On this journey Castrén elaborated his theory on the relationship between the Finno-Ugric, Samoyedic and Altaic languages and peoples, as well as on their original homeland (Urheimat) in the Altai and Sayan Mountains (1846, 1850).
In his last years Castrén worked on his data collections intensively, publishing a Khanty grammar (1849) and preparing a large grammar of the Samoyedic languages. After Castrén’s death, F. A. von Schiefner assumed the responsibility for Castrén’s unpublished papers and edited Castrén’s collected works in a 12-vol. series (1853–62).
On the basis of the data collected on his journeys Castrén demonstrated the affinity of the Finno-Ugric and Samoyedic languages, although his theory on the relationship between the Uralic and Altaic languages has remained unverified. His descriptions of numerous Siberian languages have retained their value as sources of data up until the present. Castrén served as a model for numerous scholars undertaking linguistic and ethnographic research journeys later to Uralic peoples.

  • Article on "Castrén, Matthias Alexander" (in Hungarian).
  • (Mikko Korhonen; revised by Johanna Laakso and Tim Riese)


    Works (selection):

    Literature about Castrén:

    Kai (Karl) Reinhold Donner

    *April 1, 1888 in Helsinki, Finland, † February 12, 1935 in Helsinki.

    image Kai Donner Linguist, anthropologist and ethnographer.
    He was the son of Otto Donner, who formulated the first family tree of the Finno-Ugric languages and was the founder of the Finno-Ugric Society. He obtained university degrees in 1914 and 1921, followed by a doctorate in 1923. In 1924 he became associate professor for Uralic languages at the University of Helsinki.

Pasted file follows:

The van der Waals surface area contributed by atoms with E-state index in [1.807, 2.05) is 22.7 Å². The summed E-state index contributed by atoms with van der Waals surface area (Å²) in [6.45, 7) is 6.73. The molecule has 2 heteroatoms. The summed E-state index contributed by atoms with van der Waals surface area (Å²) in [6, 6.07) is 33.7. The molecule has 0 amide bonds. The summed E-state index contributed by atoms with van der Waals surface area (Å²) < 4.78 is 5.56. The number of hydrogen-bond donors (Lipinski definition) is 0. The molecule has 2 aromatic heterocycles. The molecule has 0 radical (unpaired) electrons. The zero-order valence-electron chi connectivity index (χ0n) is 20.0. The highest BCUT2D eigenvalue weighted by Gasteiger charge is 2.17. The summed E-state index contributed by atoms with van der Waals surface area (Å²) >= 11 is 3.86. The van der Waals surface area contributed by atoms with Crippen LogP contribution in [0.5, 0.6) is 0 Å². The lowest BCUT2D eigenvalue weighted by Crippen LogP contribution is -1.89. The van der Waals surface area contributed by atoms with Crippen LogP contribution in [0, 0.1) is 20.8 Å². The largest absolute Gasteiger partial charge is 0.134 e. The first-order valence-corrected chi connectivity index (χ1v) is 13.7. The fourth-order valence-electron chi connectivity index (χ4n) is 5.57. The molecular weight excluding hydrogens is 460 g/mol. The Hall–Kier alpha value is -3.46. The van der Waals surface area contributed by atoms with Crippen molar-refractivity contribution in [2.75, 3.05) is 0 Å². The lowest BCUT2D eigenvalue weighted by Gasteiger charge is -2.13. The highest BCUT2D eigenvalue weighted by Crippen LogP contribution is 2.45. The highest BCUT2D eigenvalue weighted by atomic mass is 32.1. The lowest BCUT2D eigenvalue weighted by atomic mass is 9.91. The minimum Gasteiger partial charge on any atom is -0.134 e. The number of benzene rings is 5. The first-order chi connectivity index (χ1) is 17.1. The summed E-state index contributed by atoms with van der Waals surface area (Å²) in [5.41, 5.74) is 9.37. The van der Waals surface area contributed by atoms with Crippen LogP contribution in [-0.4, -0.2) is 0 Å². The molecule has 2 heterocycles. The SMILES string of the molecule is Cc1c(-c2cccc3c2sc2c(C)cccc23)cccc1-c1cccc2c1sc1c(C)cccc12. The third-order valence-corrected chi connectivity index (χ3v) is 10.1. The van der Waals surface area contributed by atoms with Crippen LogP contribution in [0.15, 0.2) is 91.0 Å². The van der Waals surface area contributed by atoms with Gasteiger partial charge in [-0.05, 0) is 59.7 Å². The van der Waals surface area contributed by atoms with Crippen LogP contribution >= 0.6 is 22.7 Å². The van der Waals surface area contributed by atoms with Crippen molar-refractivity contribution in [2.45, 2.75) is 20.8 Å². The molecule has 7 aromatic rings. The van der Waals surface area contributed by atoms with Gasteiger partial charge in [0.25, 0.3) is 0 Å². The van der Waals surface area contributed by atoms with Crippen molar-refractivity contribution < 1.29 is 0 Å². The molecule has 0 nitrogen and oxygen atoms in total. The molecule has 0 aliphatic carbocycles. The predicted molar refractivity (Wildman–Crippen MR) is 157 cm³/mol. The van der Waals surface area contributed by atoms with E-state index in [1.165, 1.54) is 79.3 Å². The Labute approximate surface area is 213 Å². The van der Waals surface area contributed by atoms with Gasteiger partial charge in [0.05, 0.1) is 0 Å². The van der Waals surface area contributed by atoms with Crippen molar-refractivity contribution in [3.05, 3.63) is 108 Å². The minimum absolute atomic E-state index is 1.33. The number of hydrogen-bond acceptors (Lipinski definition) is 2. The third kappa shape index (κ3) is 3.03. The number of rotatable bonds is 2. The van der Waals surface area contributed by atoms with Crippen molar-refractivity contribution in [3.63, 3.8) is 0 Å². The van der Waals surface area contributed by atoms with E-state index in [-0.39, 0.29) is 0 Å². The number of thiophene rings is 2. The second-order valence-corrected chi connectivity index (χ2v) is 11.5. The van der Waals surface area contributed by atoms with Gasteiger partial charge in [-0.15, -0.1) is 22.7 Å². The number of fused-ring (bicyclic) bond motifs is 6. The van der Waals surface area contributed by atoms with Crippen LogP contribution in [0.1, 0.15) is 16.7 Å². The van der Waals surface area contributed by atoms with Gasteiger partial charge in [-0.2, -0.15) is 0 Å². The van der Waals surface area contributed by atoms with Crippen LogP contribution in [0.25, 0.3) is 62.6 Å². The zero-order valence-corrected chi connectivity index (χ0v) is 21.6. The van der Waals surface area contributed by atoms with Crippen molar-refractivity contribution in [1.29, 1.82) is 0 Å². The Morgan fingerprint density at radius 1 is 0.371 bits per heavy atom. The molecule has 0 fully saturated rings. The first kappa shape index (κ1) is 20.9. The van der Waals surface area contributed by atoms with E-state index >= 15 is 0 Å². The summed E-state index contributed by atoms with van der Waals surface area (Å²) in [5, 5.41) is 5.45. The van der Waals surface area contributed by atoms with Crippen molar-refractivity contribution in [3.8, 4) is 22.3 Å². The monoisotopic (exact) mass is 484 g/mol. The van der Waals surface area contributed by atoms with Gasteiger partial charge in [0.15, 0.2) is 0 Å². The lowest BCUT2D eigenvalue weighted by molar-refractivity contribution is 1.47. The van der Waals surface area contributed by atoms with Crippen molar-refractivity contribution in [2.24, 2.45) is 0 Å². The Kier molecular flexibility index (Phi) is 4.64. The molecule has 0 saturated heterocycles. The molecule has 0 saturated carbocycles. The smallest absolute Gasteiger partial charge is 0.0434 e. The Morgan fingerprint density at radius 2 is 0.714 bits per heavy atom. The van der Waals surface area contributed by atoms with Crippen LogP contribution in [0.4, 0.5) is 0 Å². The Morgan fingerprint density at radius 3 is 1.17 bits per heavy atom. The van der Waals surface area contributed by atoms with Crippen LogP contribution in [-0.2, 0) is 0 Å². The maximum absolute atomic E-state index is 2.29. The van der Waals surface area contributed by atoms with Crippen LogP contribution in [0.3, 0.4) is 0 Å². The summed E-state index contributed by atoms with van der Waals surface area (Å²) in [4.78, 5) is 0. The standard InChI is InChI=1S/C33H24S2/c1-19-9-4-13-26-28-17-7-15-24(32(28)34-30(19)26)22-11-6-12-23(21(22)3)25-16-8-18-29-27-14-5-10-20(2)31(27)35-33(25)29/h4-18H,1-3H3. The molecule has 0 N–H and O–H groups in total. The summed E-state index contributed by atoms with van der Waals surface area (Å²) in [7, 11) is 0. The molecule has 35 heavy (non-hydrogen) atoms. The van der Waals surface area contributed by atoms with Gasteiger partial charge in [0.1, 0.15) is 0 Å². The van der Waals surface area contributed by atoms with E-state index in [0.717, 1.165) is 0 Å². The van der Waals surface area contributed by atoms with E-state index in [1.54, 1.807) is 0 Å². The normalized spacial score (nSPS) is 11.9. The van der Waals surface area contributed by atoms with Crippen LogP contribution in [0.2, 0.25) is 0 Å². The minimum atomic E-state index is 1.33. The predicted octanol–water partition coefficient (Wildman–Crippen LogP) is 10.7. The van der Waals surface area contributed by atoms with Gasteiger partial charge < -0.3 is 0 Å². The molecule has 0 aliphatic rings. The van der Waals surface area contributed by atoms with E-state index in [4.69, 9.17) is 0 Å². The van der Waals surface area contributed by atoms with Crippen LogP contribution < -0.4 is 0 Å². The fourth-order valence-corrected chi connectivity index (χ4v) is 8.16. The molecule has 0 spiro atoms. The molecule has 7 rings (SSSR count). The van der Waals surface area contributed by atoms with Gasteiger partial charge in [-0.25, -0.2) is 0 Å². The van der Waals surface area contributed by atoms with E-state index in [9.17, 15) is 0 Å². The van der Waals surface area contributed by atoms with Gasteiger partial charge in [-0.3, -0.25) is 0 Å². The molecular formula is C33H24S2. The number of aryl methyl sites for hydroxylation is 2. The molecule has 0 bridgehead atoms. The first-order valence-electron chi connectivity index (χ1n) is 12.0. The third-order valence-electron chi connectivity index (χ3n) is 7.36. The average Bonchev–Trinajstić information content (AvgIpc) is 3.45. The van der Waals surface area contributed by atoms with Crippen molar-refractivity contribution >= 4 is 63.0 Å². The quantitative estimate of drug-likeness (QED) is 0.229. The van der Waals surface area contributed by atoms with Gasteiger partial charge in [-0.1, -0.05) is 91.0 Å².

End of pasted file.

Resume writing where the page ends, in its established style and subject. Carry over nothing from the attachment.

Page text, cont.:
After studying in Helsinki, Budapest and Cambridge, his first expedition in 1911-1913 led to the Selkup between Tomsk and Krasnojarsk, where in the area of Kansk Kamas was still spoken. The journey led from Tomsk to Krasnojask (Selkup), along the Ket and Yenisei (Nganasan) towards Turukhansk and Dudinka (Nganasan, Yakuts, Dolgan and Tunguz) and finally along the Tas back to the Ob. His second expedition to the Kamas in 1914 was terminated due to the beginning of World War I.
    Back in Finland, he was a reserve officer in the Finnish independence war of 1918, gained honors in the Jäger Movement, and was a director and industrialist.
    Wide parts of his material collection from the years 1911-1914 remained unedited and were not dealt with until the 1960’s by Pekka Sammallahti. Juha Janhunen and Ago Künnap translated and catalogued further portions. In 2004 Jarmo Alatalo published a Selkup dictionary based on the materials of Kai Donner and U. T. Sirelius.
    From 1920 to 1922 he was editor of the Suunta-lehti and from 1924 until 1934 associate professor for Uralic languages at the University of Helsinki. In 1932 he became a member of the Finnish Academy of Science and Letters and in 1934 of the Suomen Tiedeseura.
    In addition to his linguistic work, Donner was a political activist, and therefore had to remain in Swedish and German exile during 1916-1918. Furthermore, he was a member of the rightist Lapua Movement.

    (Maximilian Murmann)


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    Last update: 24-08-2023